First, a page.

As social scientists and researchers we want to answer questions about the social world. At its most simplistic (and I completely acknowledge that I’m massively generalising here), we usually seek to describe the world or quantify the world. For these tasks we use qualitative methods and quantitative methods respectively.

To quantify the world we might want to know things like, “how many people have been a victim of crime?”, “how many people have mental health problems?”, or “how many people have social science degrees?”.

Inferring from a sample

Sometimes we have complete (or near–complete) data about everybody in a population. For example, in the UK the decennial (i.e. every ten years) census is a count of everybody, including certain characteristics such as health, education, and employment. In this case the population is everybody in the UK.

More often than not it is impractical to ask everybody our questions. Usually the cost and time required to carry out such a survey prohibit asking every single person what we want to know, but also very few people would answer everything that they were asked (the only reason everybody responds to the census is because it’s a crime not to complete the census and people have been prosecuted for not completing it). Instead we take a sample of the population, and infer, from our sample, what the population is like.

For example, we might ask a random sample of 1,000 people what their favourite hot drink is. It’s not that we want to know what this 1,000 people think more than any other 1,000 people. Instead, they are our sample and, based on their responses, we can infer what the most popular hot drink is for the population. In the UK, the most popular hot drink is tea, but everybody knows it should be coffee.

Coffee is clearly superior to tea

Obtaining knowledge about a population by inferring from a sample is the cornerstone of quantitative social science research, and uses many statistical techniques to be able to do this. The good news is the most difficult challenge is often deciding which technique to use; using the technique is often like following a recipe.

Types of samples

Not all samples are created equal. To be able to infer to a population we need to ensure our sample is representative. If our sample is not representative the patterns and behaviours we find in the sample might not be present in the population. As a very crude example, if we want to know how many years of formal education the population of the UK has on average we cannot simply sample individuals from a university, as these individuals are likely to have been in formal education for a greater number of years than average (especially so if you ask the staff, too).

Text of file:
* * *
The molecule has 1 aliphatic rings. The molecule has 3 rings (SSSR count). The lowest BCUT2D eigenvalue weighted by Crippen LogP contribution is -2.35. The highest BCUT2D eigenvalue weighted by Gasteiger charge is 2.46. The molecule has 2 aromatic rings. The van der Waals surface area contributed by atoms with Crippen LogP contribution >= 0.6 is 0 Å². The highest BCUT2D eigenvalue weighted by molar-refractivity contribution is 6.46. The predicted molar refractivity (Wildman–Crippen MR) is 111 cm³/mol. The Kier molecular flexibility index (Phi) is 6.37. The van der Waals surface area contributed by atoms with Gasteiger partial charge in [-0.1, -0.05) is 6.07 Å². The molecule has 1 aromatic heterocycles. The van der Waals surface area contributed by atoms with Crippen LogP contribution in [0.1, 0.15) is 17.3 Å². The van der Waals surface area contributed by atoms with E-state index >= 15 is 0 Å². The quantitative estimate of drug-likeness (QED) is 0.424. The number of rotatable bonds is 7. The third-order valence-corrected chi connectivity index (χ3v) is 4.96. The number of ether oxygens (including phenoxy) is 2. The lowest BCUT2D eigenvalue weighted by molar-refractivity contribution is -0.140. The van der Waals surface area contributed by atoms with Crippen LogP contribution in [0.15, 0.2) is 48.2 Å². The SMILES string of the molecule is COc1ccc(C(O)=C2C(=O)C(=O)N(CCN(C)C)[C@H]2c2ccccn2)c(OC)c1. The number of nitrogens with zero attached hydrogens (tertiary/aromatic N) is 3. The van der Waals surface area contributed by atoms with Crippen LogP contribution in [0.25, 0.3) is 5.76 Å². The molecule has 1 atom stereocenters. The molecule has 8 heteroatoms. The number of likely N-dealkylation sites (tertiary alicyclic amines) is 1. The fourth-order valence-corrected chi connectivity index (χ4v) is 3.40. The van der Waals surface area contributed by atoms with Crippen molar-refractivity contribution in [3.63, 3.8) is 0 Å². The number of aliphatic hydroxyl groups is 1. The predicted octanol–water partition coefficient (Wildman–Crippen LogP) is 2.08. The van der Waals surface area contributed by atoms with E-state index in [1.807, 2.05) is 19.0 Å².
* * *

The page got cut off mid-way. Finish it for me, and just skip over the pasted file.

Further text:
Samples that are representative are random which means that every member of our population of interest is as likely as any other to be included in our sample. Samples that are not representative include convenience samples, snowball samples, or quota samples. In our example above, every individual in the UK would need to be as likely to be asked as any other, whereas clearly by sampling at a university this is not the case.

To ensure our sample is random we first decide what our population of interest is, based on our research question. If we want to know what the average number of years of formal education is for all individuals in the UK, then all individuals in the UK is our population of interest.

Our population doesn’t have to be this large, though. Our research question might be how much time, on average, do university students spend studying. In this case our population of interest is students at university.

The population of interest is also sometimes called a sampling frame. Essentially they both mean the individuals from which you draw your sample, and indicates that you have thought about what the population is that is appropriate for your research question.

Alan Bryman’s Social Research Methods book has a great overview of sampling theory and procedure, and I thoroughly recommend you get a copy if you want to read more about this. There are multiple editions but they don’t change much, so if you find an older edition second hand for less money, go for it.

Description and inference

We usually want to do two things with out sample to understand our population:

  • Describe the sample (making the assumption that we are also describing the population)
  • Make predictions about the population from the sample

We usually call these descriptive statistics and inferential statistics respectively. This can be a bit confusing, because even descriptive statistics infers about the population from the sample.

We often describe things like the ‘average’ and how much the data varies from this average. Inferential statistics, despite the confusing term, usually allow us:

  • to test if differences in the sample are likely to be actual differences in the population (hypothesis testing)
  • to make predictions, for example by knowing if a person is male or female we can use this information to predict how likely they are to commit a crime

Units of observation

Throughout this website I usually refer to individuals (people) as the object of study. As a social scientist studying individuals is most common for me, but the individuals you study do not necessarily need to be people.

Your unit of observation could be almost anything, as long as they are of the same type. For example, you could study many flowers, animals, organisations, or even vehicles. What’s important is that for any given data your unit of observation (your individuals) are the same type.